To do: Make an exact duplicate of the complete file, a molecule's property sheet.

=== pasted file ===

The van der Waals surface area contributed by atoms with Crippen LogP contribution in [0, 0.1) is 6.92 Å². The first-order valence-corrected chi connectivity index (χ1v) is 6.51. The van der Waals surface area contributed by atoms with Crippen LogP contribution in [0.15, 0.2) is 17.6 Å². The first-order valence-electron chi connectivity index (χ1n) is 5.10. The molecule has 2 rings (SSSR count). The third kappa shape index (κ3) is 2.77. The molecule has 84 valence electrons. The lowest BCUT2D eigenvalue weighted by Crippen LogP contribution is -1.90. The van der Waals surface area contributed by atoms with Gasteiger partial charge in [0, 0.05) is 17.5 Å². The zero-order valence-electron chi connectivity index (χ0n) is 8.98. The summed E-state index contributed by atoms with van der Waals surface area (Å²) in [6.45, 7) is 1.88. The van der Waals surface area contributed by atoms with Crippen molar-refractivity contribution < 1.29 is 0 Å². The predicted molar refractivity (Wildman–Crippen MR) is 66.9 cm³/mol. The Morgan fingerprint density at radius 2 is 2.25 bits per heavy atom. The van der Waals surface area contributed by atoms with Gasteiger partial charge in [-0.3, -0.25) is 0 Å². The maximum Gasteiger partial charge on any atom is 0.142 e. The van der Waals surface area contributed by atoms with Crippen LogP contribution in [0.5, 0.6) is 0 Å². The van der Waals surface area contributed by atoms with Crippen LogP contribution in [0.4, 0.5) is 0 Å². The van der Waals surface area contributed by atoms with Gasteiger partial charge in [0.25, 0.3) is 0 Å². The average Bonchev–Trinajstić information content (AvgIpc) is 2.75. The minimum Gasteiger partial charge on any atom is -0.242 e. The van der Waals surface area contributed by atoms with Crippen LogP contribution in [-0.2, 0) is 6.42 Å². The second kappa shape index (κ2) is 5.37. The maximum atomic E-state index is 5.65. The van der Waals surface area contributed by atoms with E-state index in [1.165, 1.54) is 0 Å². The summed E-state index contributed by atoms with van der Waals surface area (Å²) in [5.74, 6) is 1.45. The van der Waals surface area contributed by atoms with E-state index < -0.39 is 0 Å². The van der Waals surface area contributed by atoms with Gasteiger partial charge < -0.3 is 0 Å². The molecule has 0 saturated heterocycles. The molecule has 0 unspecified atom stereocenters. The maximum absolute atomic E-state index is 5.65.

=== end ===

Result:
The van der Waals surface area contributed by atoms with Crippen LogP contribution in [0, 0.1) is 6.92 Å². The first-order valence-corrected chi connectivity index (χ1v) is 6.51. The van der Waals surface area contributed by atoms with Crippen LogP contribution in [0.15, 0.2) is 17.6 Å². The first-order valence-electron chi connectivity index (χ1n) is 5.10. The molecule has 2 rings (SSSR count). The third kappa shape index (κ3) is 2.77. The molecule has 84 valence electrons. The lowest BCUT2D eigenvalue weighted by Crippen LogP contribution is -1.90. The van der Waals surface area contributed by atoms with Gasteiger partial charge in [0, 0.05) is 17.5 Å². The zero-order valence-electron chi connectivity index (χ0n) is 8.98. The summed E-state index contributed by atoms with van der Waals surface area (Å²) in [6.45, 7) is 1.88. The van der Waals surface area contributed by atoms with Crippen molar-refractivity contribution < 1.29 is 0 Å². The predicted molar refractivity (Wildman–Crippen MR) is 66.9 cm³/mol. The Morgan fingerprint density at radius 2 is 2.25 bits per heavy atom. The van der Waals surface area contributed by atoms with Gasteiger partial charge in [-0.3, -0.25) is 0 Å². The maximum Gasteiger partial charge on any atom is 0.142 e. The van der Waals surface area contributed by atoms with Crippen LogP contribution in [0.5, 0.6) is 0 Å². The van der Waals surface area contributed by atoms with Crippen LogP contribution in [0.4, 0.5) is 0 Å². The van der Waals surface area contributed by atoms with Gasteiger partial charge in [0.25, 0.3) is 0 Å². The average Bonchev–Trinajstić information content (AvgIpc) is 2.75. The minimum Gasteiger partial charge on any atom is -0.242 e. The van der Waals surface area contributed by atoms with Crippen LogP contribution in [-0.2, 0) is 6.42 Å². The second kappa shape index (κ2) is 5.37. The maximum atomic E-state index is 5.65. The van der Waals surface area contributed by atoms with E-state index in [1.165, 1.54) is 0 Å². The summed E-state index contributed by atoms with van der Waals surface area (Å²) in [5.74, 6) is 1.45. The van der Waals surface area contributed by atoms with E-state index < -0.39 is 0 Å². The van der Waals surface area contributed by atoms with Gasteiger partial charge < -0.3 is 0 Å². The molecule has 0 saturated heterocycles. The molecule has 0 unspecified atom stereocenters. The maximum absolute atomic E-state index is 5.65.